Their additional functions include determining the best path for a data packet through Network Address Translation (NAT), restricting harmful viruses and other software from reaching the network, and if required replacing hubs and switches--devices required to connect hosts within a network. Besides, some routers have built-in modems. Routers also allow file sharing and gaming on home LANs. There are several models of broadband routers for wired as well as wireless networks. With numerous options to choose from, buying a broadband router can be quite confusing. Here's how:
- Step 1
Buy the broadband router from your Internet Service Provider (ISP). Most ISPs provide broadband routers along with their Internet access plans for a nominal monthly charge. Sometimes, ISPs lease routers for an extra monthly charge. If you need a multi-feature high-end router beyond your budget, you may benefit by initially leasing it. The biggest benefit of buying or leasing the broadband router from your ISP is that you do not have to worry about compatibility with your Internet connection.
- Step 2
Alternatively, compare the features and pricing of various broadband routers online as well as in local stores. However, in such cases you will have to ensure that the broadband router is compatible with your Internet connection as well as your network. The steps below help to assess compatibility:
- Step 3
Determine the number of computers in the network for which you need the broadband router. Also determine the number and type of ports required. For instance, if you have a DSL connection, you may either need an ADSL router or a standard broadband router. ADSL routers usually connect to a phone line, whereas standard broadband routers connect to the ISP's Internet gateway with a CAT5 cable.
- Step 4
Make a note of the broadband Internet connection type--cable or DSL. Broadband routers for cable modem (also known as an Ethernet router) are different from those used for a DSL connection (ADSL or standard). Some routers work for both connections, though.
- Step 5
Know whether the network is wired or wireless. Broadband routers for wired networks are different from those required in wireless systems. If buying a wireless router, determine the underlying network technology-Bluetooth or Wi-Fi. Make sure that the wireless router you purchase is compatible with the wireless network of your ISP.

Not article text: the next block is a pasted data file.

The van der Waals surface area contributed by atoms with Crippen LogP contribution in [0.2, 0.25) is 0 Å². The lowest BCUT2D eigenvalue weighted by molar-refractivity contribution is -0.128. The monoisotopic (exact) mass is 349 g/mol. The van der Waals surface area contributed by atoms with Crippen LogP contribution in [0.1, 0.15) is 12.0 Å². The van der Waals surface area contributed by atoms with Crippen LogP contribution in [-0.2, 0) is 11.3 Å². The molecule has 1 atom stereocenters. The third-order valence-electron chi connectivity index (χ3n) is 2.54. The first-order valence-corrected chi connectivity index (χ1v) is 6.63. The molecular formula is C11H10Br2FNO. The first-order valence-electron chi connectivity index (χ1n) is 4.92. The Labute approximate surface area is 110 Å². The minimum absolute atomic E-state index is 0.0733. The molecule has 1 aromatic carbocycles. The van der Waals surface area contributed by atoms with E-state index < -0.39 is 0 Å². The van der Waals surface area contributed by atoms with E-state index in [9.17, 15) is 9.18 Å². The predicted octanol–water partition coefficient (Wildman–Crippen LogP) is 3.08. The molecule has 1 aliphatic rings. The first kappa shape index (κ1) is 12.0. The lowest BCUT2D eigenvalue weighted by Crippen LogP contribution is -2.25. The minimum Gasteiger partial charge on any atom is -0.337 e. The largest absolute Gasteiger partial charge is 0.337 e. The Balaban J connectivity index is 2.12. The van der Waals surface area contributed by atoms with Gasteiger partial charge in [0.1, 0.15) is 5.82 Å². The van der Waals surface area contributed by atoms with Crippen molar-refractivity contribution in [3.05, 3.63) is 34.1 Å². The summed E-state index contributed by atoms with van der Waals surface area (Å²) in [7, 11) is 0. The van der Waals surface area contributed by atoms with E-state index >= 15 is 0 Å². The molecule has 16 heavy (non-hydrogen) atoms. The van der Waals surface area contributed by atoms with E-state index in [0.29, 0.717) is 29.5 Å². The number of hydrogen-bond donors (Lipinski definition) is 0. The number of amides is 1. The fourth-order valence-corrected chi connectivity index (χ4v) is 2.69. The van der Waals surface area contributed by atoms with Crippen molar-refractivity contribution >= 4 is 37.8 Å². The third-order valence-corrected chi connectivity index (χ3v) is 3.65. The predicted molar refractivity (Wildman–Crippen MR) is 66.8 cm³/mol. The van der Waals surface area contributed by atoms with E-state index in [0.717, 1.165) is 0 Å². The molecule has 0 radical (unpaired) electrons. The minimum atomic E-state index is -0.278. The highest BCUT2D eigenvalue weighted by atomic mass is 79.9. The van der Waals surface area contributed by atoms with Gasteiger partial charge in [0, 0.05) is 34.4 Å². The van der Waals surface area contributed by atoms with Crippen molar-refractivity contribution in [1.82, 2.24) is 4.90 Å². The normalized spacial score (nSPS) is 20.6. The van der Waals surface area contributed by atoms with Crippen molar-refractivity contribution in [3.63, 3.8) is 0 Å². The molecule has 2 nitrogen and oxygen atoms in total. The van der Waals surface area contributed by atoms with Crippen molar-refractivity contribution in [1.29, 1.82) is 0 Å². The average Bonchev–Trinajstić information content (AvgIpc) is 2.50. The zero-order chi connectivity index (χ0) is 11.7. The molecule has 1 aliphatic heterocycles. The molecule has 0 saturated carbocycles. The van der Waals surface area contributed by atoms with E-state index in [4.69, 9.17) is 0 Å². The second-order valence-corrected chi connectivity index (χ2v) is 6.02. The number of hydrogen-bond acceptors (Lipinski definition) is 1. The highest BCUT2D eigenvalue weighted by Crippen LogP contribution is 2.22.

- Step 6
Make a list of tasks you want the broadband router to accomplish. For instance, most broadband routers include NAT capability; others additionally function as hubs or switches making it possible to form small networks without the use of hubs/switches. Yet other broadband routers provide additional firewalls saving the network from external harmful components. Routers with port forwarding ability are required to host a web server. Needless to say, broadband routers with more features are also more expensive. A list of essential features is thus critical when buying a broadband router.
- Step 7
Pay attention to power requirement. High power routers can manage a higher workload.
- Step 8
Assess the general shape and aesthetic features. An ergonomic shape with easy-to-use components is desirable. For instance, a clearly visible and easy to operate on/off switch is better than a conspicuous on/off mechanism. Similarly, all knobs and handles should be smooth and comfortable when used.
- Step 9
Research the market for the variety of routers available, their features, top selling routers and customer feedback. Identify the router that best suits your requirements and situation.
- Ensure data security in wireless routers by purchasing a Wired Equivalent Privacy (WEP)-compatible router.
- Save the receipt and fill out the warranty card soon after purchasing the router.
- 3Com, Cisco Systems, D-Link Systems, Linksys and Alcatel are some popular manufacturers of broadband routers.
- All deals may not necessarily be available on the latest models. Check before buying.
- Avoid routers with little or no warranty.